The central Mozambique city of Beira and its surrounding region absorbed its third cyclone in less than two years when Eloise made landfall on January 23 with wind speeds just under 100 miles per hour. The storm killed at least 21 people across southern Africa and Madagascar, including 11 people in Mozambique, according to the UN Office for the Coordination of Humanitarian Affairs. At least 8,000 people have been displaced, according to the country’s National Institute for Disaster Risk Management and Reduction.
Mozambique and its neighboring countries are also in the midst of a Covid-19 surge. WHO reported yesterday that cases and deaths across Sub-Saharan Africa appear to have doubled in the past week, with countries in southern Africa, including Botswana, Zambia, Malawi, and Mozambique experiencing the most widespread outbreaks.
Beira, the capital city of Sofala province, had been recovering from March 2019’s Cyclone Idai, last December’s Cyclone Chalane, and regional flooding earlier this month when Eloise hit. Idai was one of the region’s worst storms on record and killed over 1,000 people. Another powerful powerful cyclone, Kenneth, hit six weeks later farther north in the country.
Dr. Isaías Ramiro, Mozambique country director for Health Alliance International, or HAI, said the most pressing issue is finding shelter for those who have been displaced.
“The big problem now is that many people lost their houses and need help,” said Ramiro. HAI, a Seattle-based nonprofit working to increase health care access in Mozambique, Côte d’Ivoire, Timor-Leste, and Washington State, has been tasked by the Mozambique government to assess the full extent of the damage and evaluate the most pressing repair needs.
Ramiro said that evacuation-related policies enacted after Idai, which were also successfully deployed before Chalane, helped save countless lives during this latest storm. However, critical infrastructure was severely damaged. The UN reported that 76 health centers and 400 classrooms were damaged or destroyed.
“What’s frustrating is that health facilities rehabilitated after Idai are damaged right now,” Ramiro said.
According to figures collected by Johns Hopkins University, at least 356 people have been killed by Covid-19 and at least 37,000 people have tested positive in Mozambique, though Ramiro said that the figures significantly undercount the actual totals. Private hospitals in the capital city of Maputo have been full since the surge began during the second week of January and public hospitals are severely stressed as well. 1,500 health care workers are currently hospitalized, according to HAI, and access to PPE for health care workers remains limited. While the government can increase the bed count, the country faces an acute shortage of oxygen and staff. “I won’t even talk about ventilators,” Ramiro said.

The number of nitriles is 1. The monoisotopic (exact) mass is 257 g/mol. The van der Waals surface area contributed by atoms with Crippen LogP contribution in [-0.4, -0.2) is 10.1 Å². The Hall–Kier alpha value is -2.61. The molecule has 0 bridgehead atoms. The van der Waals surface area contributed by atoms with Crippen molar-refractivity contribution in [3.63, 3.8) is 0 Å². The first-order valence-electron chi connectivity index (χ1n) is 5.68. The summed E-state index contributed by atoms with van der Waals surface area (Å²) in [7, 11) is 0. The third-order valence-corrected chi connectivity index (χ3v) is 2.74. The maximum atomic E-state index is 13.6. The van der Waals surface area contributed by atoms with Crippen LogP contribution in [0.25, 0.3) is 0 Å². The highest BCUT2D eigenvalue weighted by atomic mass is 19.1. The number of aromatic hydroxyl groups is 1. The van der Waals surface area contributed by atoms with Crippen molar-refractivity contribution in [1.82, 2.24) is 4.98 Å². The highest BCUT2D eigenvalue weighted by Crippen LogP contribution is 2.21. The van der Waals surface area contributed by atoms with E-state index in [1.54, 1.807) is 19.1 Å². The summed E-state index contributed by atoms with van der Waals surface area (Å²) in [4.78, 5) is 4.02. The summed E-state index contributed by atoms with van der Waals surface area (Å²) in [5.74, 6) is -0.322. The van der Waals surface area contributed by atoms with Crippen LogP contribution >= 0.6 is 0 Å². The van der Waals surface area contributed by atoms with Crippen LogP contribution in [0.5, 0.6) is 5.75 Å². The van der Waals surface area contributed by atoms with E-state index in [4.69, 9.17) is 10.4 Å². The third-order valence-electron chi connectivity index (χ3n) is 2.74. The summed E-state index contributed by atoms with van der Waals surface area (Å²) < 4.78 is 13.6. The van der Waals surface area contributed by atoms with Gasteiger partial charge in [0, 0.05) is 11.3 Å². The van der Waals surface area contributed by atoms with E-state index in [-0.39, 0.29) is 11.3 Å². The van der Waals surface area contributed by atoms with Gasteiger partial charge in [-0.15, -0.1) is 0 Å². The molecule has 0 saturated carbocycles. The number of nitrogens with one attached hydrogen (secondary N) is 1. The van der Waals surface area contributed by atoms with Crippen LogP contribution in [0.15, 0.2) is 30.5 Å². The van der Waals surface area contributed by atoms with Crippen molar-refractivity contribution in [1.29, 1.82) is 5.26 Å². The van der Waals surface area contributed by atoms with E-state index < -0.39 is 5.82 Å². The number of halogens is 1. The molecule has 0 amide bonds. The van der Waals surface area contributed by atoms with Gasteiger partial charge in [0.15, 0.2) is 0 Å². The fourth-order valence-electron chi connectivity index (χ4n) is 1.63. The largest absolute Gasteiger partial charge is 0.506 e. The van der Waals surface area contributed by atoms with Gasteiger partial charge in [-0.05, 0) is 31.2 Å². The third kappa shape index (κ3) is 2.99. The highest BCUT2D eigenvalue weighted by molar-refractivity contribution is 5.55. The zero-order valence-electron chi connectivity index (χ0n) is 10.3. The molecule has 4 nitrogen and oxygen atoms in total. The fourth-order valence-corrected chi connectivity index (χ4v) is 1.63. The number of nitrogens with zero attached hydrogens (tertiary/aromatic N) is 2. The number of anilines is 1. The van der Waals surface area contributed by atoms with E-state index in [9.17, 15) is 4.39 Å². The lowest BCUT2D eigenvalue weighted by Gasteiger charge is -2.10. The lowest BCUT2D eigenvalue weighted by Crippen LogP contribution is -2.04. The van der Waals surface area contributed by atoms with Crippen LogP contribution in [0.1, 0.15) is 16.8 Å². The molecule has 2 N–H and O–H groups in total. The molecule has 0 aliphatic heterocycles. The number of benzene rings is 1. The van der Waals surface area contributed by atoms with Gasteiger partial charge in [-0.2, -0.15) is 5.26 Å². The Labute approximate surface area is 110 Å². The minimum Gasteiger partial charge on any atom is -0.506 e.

“We managed to avoid to the kinds of severe cases we are seeing now,” he said.
Other challenges during the pandemic have included limited testing capacity, a limited ability to enact a lockdown, and budgetary shortfalls.
“A lockdown would have catastrophic consequence for a county with very limited resources. The government could not offer some countermeasures of the lockdown. Most of the population live day-to-day or run small businesses just to ensure that they have some money to eat the next day,” he said.
‘The government has a very limited or even no budget to respond for such a continuous tragedy, with Idai, and now Eloise in the same region… the future will depend on what kind of support the government will have,” he said.
In addition to the pandemic, the country is also trying to avert cholera and other waterborne disease outbreaks, as occurred following Cyclones Idai and Kenneth in 2019. Those outbreaks were contained with, “social mobilization campaigns for prevention, establishment of treatment centers and units, coordination to improve of water, sanitation and hygiene, and surveillance,” according to a 2019 study in The International Journal of Environmental Research and Public Health.
“With flood waters present in multiple locations, the risk of water-borne diseases, including cholera, is high,” OCHA warned in a statement that was first reported by AFP.
Direct Relief worked with a team led by Dr. Ayesha Mahmud of UC Berkeley and Rebecca Kahn of Harvard’s TH Chan School of Public Health to create a predictive mapping application that models the risk of a cholera outbreak. The app was shared with Mozambique’s Beira Operations Research Center and follows a similar product Mahmud and Kahn created with Direct Relief, Nethope, Facebook’s Data for Good team, and Northwestern University’s School of Medicine in 2019 to predict cholera outbreak pathways. That modeling was shared with WHO in Pemba and Mozambique’s Ministry of Health.
The goal of the apps is to give policy makers information that can help inform an optimized deployment of resources.
Direct Relief has also responded to Cyclone Eloise via a $50,000 grant that was requested by HAI to lead health center repairs and rebuilding efforts in the region. Support for the latest storm comes on top of $5.2 million in medical aid shipped to Mozambique since Cyclone Idai made landfall.
This post was originally published on Direct Relief.